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CRIM 3656 (57)
Anna Pratt (27)
Lecture 8

CRIM 3656 Lecture 8: March 14

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CRIM 3656
Anna Pratt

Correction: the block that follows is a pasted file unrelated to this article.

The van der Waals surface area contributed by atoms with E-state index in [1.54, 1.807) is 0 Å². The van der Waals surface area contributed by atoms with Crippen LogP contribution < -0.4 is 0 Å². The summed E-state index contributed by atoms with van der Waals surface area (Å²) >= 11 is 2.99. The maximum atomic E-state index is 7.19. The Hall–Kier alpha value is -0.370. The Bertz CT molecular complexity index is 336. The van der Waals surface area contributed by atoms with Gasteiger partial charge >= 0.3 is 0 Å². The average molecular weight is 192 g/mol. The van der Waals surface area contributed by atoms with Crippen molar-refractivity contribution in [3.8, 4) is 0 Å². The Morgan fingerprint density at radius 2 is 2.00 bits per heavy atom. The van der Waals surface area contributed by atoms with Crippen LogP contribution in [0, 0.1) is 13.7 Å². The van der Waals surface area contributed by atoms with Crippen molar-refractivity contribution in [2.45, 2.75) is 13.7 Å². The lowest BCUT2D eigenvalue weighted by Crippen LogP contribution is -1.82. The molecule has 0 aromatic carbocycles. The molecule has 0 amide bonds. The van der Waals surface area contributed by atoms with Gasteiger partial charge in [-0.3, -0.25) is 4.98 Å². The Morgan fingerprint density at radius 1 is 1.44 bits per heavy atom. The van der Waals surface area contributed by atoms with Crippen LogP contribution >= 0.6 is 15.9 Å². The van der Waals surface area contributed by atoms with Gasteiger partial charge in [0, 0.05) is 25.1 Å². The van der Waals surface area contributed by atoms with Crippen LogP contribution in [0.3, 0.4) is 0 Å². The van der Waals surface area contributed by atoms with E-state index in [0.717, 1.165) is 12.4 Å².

The Deportation of Tran Nghi Nguyen: -deported in 2010 for reasons of serious criminality -the CBSA Most Wanted List -situate that technology within the broader context of immigration penality and crime security nexus -the CBSA Most Wanted List is part of a broader public campaign by the CBSA to track down people who are the subject of a warrant of removal from Canada, including a mug shot of each individual and tombstone data (name, aliases, place of birth, identifying features, etc.) and a brief indication of why they are being sought for deportation 1) First list was published in 2011: it included suspected war criminals 2) Second list was published a month later: 32 people wanted for deportation due to serious criminality 3) Third list published in January 2012: the 2 lists were consolidated and expanded to include those wanted for deportation for organized criminality -the CBSA List blurs and brings together 2 technologies from different domains -the publication of photographs, names, and identifying information by the police in order to encourage community members and individuals to assist them in tracking people down has been a widely used method in criminal law -the US has used this traditional criminal law enforcement technology for immigration- enforcement purposes -Canada has not used it due to concerns about due process and privacy Immigration Penality: -the List provides an example of the close intersections between the domain of criminal justice and immigration -immigration penality controls borders and polices those who do not have secure immigration status in Canada -there is no clear binary between citizens and noncitizens: there is a host of different diversity in between statuses that fall in between citizens and noncitizens (whether it is those with temporary visas, temporary workers, student visas, etc.) -they have diverse precarious legal statuses that make them more or less vulnerable to immigration penality -immigration penality operates as an assembly: it operates at a variety of different sites and engages a variety of different authorities (state and non-state actors) -immigration penality isn’t only operating around the edges of national territory at the border line, but operates at a variety of different sites, both beyond the national border and within the national border lines -there a variety of state authorities engaged in the operations of immigration penality (bank tellers, school teachers, private companies who are engaged in working at detention centres, airline personnel that are vested with a responsibility of checking papers and passports, etc.) Crime-Security Nexus: -the consolidated CBSA List includes those who are wanted for largely unspecified criminality and security threats -this combination captures the influence of the crime-security nexus -in Canada, criminality has been a key and common ground of exclusion -used to capture and exclude a wide range of those who have been deemed unwanted or undesirable in Canada -criminality provisions were used to exclude different groups -Canada has had explicitly racist policies related to the exclusion of particular groups -human rights concerns and discourses became more influential -legal discourses have become more influential (e.g. due process) -the more explicitly racist and moralized ideological grounds for exclusion became less acceptable -at the same time as those discriminatory grounds of exclusion became less acceptable, what we sw was the proliferation or increase in the number of grounds for immigrant exclusion based on grounds of criminality and security -crime-security nexus: simultaneous processes that took hold in the early 1990s in Canada 1) Reconceptualization of street level crimes as threats to national security through specter of organized crime 2) Reconfiguration of national security from threats to political state (subversion, treason, sedition, espionage) to include criminal threats to economy and public safety posed by transnational, organized crime: -national security began to be understood as including a host of true crimes, which were linked through the spectre of organized crime to national security -in the early to mid 1990s, concerns began to be expressed and written into policies with the threats posed to national security by organized crime -previously, these kinds of crimes were not connected to national security -CSIS joined the business of crime control, which was historically unprecedented 2012 Faster Removal of Foreign Criminals Act: -in June 2012, a year after the CBSA List was introduced, another installment of the crime- security nexus -foreign criminals would no longer be allowed to endlessly abuse Canada’s generosity -concerns to public safety was front and centre, along with the rhetoric and concern for the abuse of the system Tran Trong Nghi Nguyen: The Making of Jackie Tran: -specific and individual circumstances of his case that are clearly lost by this general fearful characterizations of the dangerous foreign criminal -as an example of the kinds of threats that appeared on the CBSA List, Nguyen was referred to as a violent foreign criminal -he was transformed from a long-term permanent resident of Canada into a violent foreign criminal with a long criminal record -his case brings to light the many complexities that individual human cases include, but those kinds of aspects of his life that do not lend themselves to more simplistic and general soundbites -because he was a permanent resident and his sentence was less than 2 years, he retained the right to appeal his deportation -however, under the new legislation, that right to appeal the Court’s decision is reduced Section 36 (1)(a): Serious Criminality Immigration and Refugee Protection Act (IRPA): -category of inadmissibility: -applies in cases where the conviction for an offence is punishable by a maximum term of imprisonment of at least 10 years Appeals for Discretionary Relief: -eventually, he was released from detention under a variety of conditions that were imposed -however, in January of 2010, the federal court denied his appeal and upheld his deportation -he reported to border services on March 2, 2010, and was deported to Vietnam -the reason for his deportation was serious criminality: he was inadmissible to Canada under the immigration legislation -but, a close reading of this decision, the Immigration Appeal Division that upheld his removal, reveals that his 2 rather dated convictions, and fairly minor ones, were not in fact sufficient to justify his deportation -the Immigration Appeal Division is actually supposed to weigh the seriousness of the convictions and a few related factors with the humanitarian and compassionate concerns that exist for allowing someone to stay -we realize that it wasn’t hose convictions that justified his deportation and that there was something else going on -the Immigration Tribunal was much more concerned with the unproven allegations that he was a member of a local street gang in Calgary than it was with either the convictions or the humanitarian and compassionate grounds -what is interesting is the way in which the Immigration Tribunal (administrative tribunal) invited and then accepted